"Go back to sleep, my love. Everything shall be all
right. I shall return soon."
     If she believed that she really would believe
anything. He stopped, but his words had no effect.
Because he could say no more and he was anxious to
speed what awaited him, for the waiting was worst, he
went to the door and stepped out, closing it quietly on
the sounds of his wife behind him. The night was cold
and a wind was coming off the sea from the north-
west. The soldier stood beside the captain of the
house's guard, neither speaking. Two black limousines
stood waiting, engines running. Meheishi looked at
them. I am surrounded by machines. They would not
send limousines surely? Not for an arrest? The captain
of the guard detail said nothing, his eyes unreadable in
the darkness. The other officer only opened the door
of the rear car for him, as he would for a senior officer.
Meheishi got in.
     It took four long hours heading west along the
coast to reach the capital.
     The two Mercedes drove fast on the deserted
highway. In the plush interior, the soldier sat fiddling
with the gadgets alongside Meheishi but refused to
speak to him. The towns along the coast - al
Qaddahiyah, Misralah, al Khums - sped by in a blur.
The early dawn sun was breaking over the horizon as
they reached the outskirts. Meheishi looked at the
everyday scenes as the convoy sped through the city
beginning to wake, the shops opening, early morning
prayers, farmers taking produce to market, men talking
on the pavements, oblivious. He wondered if his life
would be as normal ever again.

    An hour later, he knew it wouldn’t. He was sitting
stunned at a conference table joined by the fifteen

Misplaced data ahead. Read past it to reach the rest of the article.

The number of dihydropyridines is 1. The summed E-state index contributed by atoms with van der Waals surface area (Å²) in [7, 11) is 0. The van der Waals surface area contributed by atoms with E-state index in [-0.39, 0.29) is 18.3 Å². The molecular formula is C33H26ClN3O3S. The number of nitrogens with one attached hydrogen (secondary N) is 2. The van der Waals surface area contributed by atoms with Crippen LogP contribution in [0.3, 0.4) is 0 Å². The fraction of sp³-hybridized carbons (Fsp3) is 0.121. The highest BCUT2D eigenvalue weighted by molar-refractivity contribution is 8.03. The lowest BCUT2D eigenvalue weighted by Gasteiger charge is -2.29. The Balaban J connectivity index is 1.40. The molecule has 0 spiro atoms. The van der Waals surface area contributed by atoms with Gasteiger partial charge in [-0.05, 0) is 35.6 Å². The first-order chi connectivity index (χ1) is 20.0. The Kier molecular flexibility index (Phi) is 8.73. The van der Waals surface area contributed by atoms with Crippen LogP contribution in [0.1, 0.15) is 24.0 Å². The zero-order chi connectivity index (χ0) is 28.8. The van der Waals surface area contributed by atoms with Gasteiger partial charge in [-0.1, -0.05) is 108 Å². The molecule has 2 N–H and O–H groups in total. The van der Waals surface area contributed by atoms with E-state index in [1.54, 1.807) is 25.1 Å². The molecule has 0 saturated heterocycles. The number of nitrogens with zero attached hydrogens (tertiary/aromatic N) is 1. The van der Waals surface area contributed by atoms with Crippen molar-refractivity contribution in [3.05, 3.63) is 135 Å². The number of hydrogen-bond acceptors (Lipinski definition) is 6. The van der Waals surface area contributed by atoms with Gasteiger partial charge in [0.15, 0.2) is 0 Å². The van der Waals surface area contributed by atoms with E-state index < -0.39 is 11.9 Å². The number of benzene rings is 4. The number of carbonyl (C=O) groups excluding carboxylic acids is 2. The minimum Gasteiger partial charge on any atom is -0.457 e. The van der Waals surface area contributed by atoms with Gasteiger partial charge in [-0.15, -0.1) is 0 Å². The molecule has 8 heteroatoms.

most powerful men in all Allyria - ministers, the army
and air force commanders, party chiefs. At the table's
head sat General Muammar Fallafi himself.
     Meheishi, despite his position, had never met the
Leader face to face. All aides and servants had been
dismissed and the doors to the room shut. Engineers
had swept and re-swept the room for bugs, working
with the knowledge that failure was not a sensible
proposition. All those entering, save the Leader
himself, were searched for firearms and weapons. This
time even pens and notebooks were removed.
     The Leader, as so often, surprised them.
     "To begin with we shall pray to Allah for
guidance."
     He touched his ears with his hands, then clasped
them in front of him, the left within the right. He
lowered his head although he did not, as was more
usual, kneel to lower his head to the floor. He began to
recite the El-fatha. After a few words, the others began
to recite with him.
     "In the name of Allah, the merciful and
compassionate. Praise be to Allah, the Lord of the
Worlds, the merciful and compassionate. The Prince of
the Day of Judgement; Thee we serve, and to Thee
we pray for help; lead us in the right way, the way of
those to whom Thou hast shown mercy, upon whom
no wrath resteth, and who go not astray."